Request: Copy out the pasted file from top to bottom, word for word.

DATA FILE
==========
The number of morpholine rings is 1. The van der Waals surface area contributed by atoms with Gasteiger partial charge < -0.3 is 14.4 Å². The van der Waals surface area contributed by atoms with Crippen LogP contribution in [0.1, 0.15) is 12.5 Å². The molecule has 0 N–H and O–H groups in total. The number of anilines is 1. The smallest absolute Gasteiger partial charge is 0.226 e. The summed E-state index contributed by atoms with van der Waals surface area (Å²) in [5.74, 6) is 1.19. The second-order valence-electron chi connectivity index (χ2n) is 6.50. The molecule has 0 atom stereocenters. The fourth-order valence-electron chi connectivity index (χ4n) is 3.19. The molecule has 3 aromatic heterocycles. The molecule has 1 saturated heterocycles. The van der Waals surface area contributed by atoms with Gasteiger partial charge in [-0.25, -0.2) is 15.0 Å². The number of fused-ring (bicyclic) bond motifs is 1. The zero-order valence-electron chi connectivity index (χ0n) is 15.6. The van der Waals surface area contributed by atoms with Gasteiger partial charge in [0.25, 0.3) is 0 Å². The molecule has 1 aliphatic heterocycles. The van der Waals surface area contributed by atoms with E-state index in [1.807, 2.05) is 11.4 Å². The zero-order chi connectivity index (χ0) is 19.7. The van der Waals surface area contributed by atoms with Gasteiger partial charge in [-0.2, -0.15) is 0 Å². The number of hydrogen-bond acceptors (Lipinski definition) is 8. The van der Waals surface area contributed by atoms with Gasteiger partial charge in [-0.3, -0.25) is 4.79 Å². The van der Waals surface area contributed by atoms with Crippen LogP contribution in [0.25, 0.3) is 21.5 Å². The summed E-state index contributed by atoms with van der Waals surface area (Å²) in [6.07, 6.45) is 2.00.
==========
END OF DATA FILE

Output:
The number of morpholine rings is 1. The van der Waals surface area contributed by atoms with Gasteiger partial charge < -0.3 is 14.4 Å². The van der Waals surface area contributed by atoms with Crippen LogP contribution in [0.1, 0.15) is 12.5 Å². The molecule has 0 N–H and O–H groups in total. The number of anilines is 1. The smallest absolute Gasteiger partial charge is 0.226 e. The summed E-state index contributed by atoms with van der Waals surface area (Å²) in [5.74, 6) is 1.19. The second-order valence-electron chi connectivity index (χ2n) is 6.50. The molecule has 0 atom stereocenters. The fourth-order valence-electron chi connectivity index (χ4n) is 3.19. The molecule has 3 aromatic heterocycles. The molecule has 1 saturated heterocycles. The van der Waals surface area contributed by atoms with Gasteiger partial charge in [-0.25, -0.2) is 15.0 Å². The number of fused-ring (bicyclic) bond motifs is 1. The zero-order valence-electron chi connectivity index (χ0n) is 15.6. The van der Waals surface area contributed by atoms with Gasteiger partial charge in [0.25, 0.3) is 0 Å². The molecule has 1 aliphatic heterocycles. The van der Waals surface area contributed by atoms with E-state index in [1.807, 2.05) is 11.4 Å². The zero-order chi connectivity index (χ0) is 19.7. The van der Waals surface area contributed by atoms with Gasteiger partial charge in [-0.2, -0.15) is 0 Å². The number of hydrogen-bond acceptors (Lipinski definition) is 8. The van der Waals surface area contributed by atoms with Gasteiger partial charge in [-0.3, -0.25) is 4.79 Å². The van der Waals surface area contributed by atoms with Crippen LogP contribution in [0.25, 0.3) is 21.5 Å². The summed E-state index contributed by atoms with van der Waals surface area (Å²) in [6.07, 6.45) is 2.00.